Bus number 726 in the southern German town of Dachau is, during the summer tourist season at least, almost always packed to overflowing. Dozens of riders prattle away in English, Spanish, French, Russian and, of course, German while clinging tightly to the plastic straps hanging from the roof as the bus winds its way through sleepy residential districts on its way to the edge of town. Stop after stop goes by, each announced by a soft, cheerful automated voice, but only the occasional elderly couple or young mother gets off. Everyone else is heading to one stop towards the end of the line: KZ Memorial Main Entrance. The stop for the former Nazi concentration camp at Dachau.
From 2002 to 2003 it was a ride I took three times a week. Working as a tour guide at the Dachau Concentration Camp Memorial Site, I steered groups of up to 40 tourists from the center of Munich to the train, onto the bus and then onto the grounds of the camp. The group, generally a random assembly of travelers from around the globe, was invariably chatty on the way out -- there were vacation notes to be compared and questions to ask the American guide. "So where are you from?" "Why do you live in Munich?" "Do you speak German?" "How did you end up giving tours to Dachau?"
When we got to the camp, however, the chit-chat ceased. It was my turn to talk. I began telling my tourists -- often dashing through Europe for a summer after graduating from college or visiting Germany for a two-week holiday of beer drinking and carefree sightseeing -- about some of the most horrifying crimes in the history of mankind.
A factory of torture and death
The groups I led through Dachau were just some of the millions of tourists who trek through former Nazi concentration camps every year. Dachau itself plays host to an estimated 700,000 visitors annually. Auschwitz receives some 600,000 people a year. Buchenwald near the eastern German city of Weimar likewise gets 600,000 each year. Sachsenhausen near Berlin hosts well over a quarter million. And even the lesser-known Theresienstadt just outside of Prague gets over 200,000 tourists annually. Almost everyone, it seems, who travels through Germany and Eastern Europe, stops off for a few hours in a factory of torture and death.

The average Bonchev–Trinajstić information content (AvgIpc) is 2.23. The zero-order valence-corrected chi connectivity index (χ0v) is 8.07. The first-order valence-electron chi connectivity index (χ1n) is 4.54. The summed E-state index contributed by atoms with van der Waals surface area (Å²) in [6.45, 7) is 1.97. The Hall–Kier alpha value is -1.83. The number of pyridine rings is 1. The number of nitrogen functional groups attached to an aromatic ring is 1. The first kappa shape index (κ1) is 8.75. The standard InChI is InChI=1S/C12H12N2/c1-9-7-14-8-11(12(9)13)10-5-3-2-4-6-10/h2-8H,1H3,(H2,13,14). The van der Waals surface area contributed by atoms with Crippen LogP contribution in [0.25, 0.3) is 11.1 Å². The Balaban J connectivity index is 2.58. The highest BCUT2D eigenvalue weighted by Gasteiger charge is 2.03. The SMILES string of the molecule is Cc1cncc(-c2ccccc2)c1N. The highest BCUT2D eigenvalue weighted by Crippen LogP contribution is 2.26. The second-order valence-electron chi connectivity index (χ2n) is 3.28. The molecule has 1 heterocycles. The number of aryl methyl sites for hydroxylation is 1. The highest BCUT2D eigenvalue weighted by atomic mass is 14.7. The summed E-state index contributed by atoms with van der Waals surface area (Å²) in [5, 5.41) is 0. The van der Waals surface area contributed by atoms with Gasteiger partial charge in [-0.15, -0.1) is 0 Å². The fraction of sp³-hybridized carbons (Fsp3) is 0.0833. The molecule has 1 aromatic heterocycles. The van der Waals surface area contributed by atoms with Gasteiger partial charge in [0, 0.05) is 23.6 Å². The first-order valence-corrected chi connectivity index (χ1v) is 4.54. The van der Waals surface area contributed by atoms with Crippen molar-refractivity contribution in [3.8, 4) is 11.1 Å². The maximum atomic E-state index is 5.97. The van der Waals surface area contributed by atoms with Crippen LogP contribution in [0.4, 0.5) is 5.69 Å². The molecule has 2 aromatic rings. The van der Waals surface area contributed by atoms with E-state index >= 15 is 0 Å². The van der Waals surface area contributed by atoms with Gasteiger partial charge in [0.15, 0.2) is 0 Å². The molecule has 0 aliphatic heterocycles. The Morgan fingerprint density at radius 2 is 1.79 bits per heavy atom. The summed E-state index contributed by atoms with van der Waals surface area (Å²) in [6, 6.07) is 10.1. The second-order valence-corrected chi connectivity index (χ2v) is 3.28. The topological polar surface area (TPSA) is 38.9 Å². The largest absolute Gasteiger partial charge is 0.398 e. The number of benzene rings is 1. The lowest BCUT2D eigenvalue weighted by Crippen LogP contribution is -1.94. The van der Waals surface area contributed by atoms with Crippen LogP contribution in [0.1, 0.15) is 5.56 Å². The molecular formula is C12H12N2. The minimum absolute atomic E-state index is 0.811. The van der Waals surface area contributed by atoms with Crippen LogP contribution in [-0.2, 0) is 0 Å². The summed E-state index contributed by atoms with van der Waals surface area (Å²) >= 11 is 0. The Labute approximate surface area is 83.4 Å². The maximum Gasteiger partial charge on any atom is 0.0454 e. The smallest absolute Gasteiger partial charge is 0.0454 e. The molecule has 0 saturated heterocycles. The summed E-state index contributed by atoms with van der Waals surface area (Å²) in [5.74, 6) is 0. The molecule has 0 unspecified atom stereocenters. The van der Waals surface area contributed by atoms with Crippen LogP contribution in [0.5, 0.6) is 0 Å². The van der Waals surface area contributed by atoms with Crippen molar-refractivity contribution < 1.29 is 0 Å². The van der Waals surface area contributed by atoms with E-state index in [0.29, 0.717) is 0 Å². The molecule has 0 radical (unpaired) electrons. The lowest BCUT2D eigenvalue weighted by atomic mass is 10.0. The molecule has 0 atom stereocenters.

And yet, standing on the roll-call square at the Dachau camp surrounded by tourists -- on the same site where half-starved prisoners were counted every morning from 1933 to 1945 and where uncooperative prisoners were hanged from time to time -- my first thought before launching into my spiel was, "why in the world would they want to come here?"
One answer, of course, is obvious. As disgusting as the story may be, there is a morbid interest in delving into the criminal depths of humankind. That is, after all, why I became a guide in the first place. Ever since carrying William Shirer's "The Rise and Fall of the Third Reich" around school halls when I was 14, I have been interested by Hitler and the Holocaust. It is this interest that explained the presence of many of my guests. History students and hobby historians often came on the tours as did history professors. I had Germans from Munich and even from the town of Dachau who wanted to better understand what was done in the names of their ancestors. They mingled with Jewish tourists from Israel and the United States who lost family members in the Holocaust.